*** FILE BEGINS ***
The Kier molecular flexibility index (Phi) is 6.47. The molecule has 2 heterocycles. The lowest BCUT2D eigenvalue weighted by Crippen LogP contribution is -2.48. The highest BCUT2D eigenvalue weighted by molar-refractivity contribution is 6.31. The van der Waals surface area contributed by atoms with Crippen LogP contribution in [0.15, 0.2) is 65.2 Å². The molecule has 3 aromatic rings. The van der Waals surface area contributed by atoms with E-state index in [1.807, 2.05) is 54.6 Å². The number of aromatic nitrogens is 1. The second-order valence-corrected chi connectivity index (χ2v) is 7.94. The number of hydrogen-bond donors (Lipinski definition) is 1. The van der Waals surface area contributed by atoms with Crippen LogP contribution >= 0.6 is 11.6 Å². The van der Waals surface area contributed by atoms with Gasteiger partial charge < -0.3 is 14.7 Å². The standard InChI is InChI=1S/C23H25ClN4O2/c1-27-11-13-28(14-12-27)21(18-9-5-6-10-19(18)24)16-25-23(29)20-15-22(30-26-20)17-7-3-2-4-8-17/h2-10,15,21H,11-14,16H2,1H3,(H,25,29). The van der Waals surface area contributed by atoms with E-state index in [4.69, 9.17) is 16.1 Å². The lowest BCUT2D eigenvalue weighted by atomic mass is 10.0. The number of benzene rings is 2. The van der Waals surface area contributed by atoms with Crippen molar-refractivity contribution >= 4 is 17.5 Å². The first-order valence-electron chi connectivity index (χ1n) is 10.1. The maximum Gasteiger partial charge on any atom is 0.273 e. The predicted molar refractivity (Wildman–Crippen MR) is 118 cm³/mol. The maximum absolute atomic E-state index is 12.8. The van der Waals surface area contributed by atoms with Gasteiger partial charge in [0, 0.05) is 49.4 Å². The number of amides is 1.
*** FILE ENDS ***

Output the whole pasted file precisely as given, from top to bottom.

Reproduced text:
The Kier molecular flexibility index (Phi) is 6.47. The molecule has 2 heterocycles. The lowest BCUT2D eigenvalue weighted by Crippen LogP contribution is -2.48. The highest BCUT2D eigenvalue weighted by molar-refractivity contribution is 6.31. The van der Waals surface area contributed by atoms with Crippen LogP contribution in [0.15, 0.2) is 65.2 Å². The molecule has 3 aromatic rings. The van der Waals surface area contributed by atoms with E-state index in [1.807, 2.05) is 54.6 Å². The number of aromatic nitrogens is 1. The second-order valence-corrected chi connectivity index (χ2v) is 7.94. The number of hydrogen-bond donors (Lipinski definition) is 1. The van der Waals surface area contributed by atoms with Crippen LogP contribution >= 0.6 is 11.6 Å². The van der Waals surface area contributed by atoms with Gasteiger partial charge < -0.3 is 14.7 Å². The standard InChI is InChI=1S/C23H25ClN4O2/c1-27-11-13-28(14-12-27)21(18-9-5-6-10-19(18)24)16-25-23(29)20-15-22(30-26-20)17-7-3-2-4-8-17/h2-10,15,21H,11-14,16H2,1H3,(H,25,29). The van der Waals surface area contributed by atoms with E-state index in [4.69, 9.17) is 16.1 Å². The lowest BCUT2D eigenvalue weighted by atomic mass is 10.0. The number of benzene rings is 2. The van der Waals surface area contributed by atoms with Crippen molar-refractivity contribution >= 4 is 17.5 Å². The first-order valence-electron chi connectivity index (χ1n) is 10.1. The maximum Gasteiger partial charge on any atom is 0.273 e. The predicted molar refractivity (Wildman–Crippen MR) is 118 cm³/mol. The maximum absolute atomic E-state index is 12.8. The van der Waals surface area contributed by atoms with Gasteiger partial charge in [0, 0.05) is 49.4 Å². The number of amides is 1.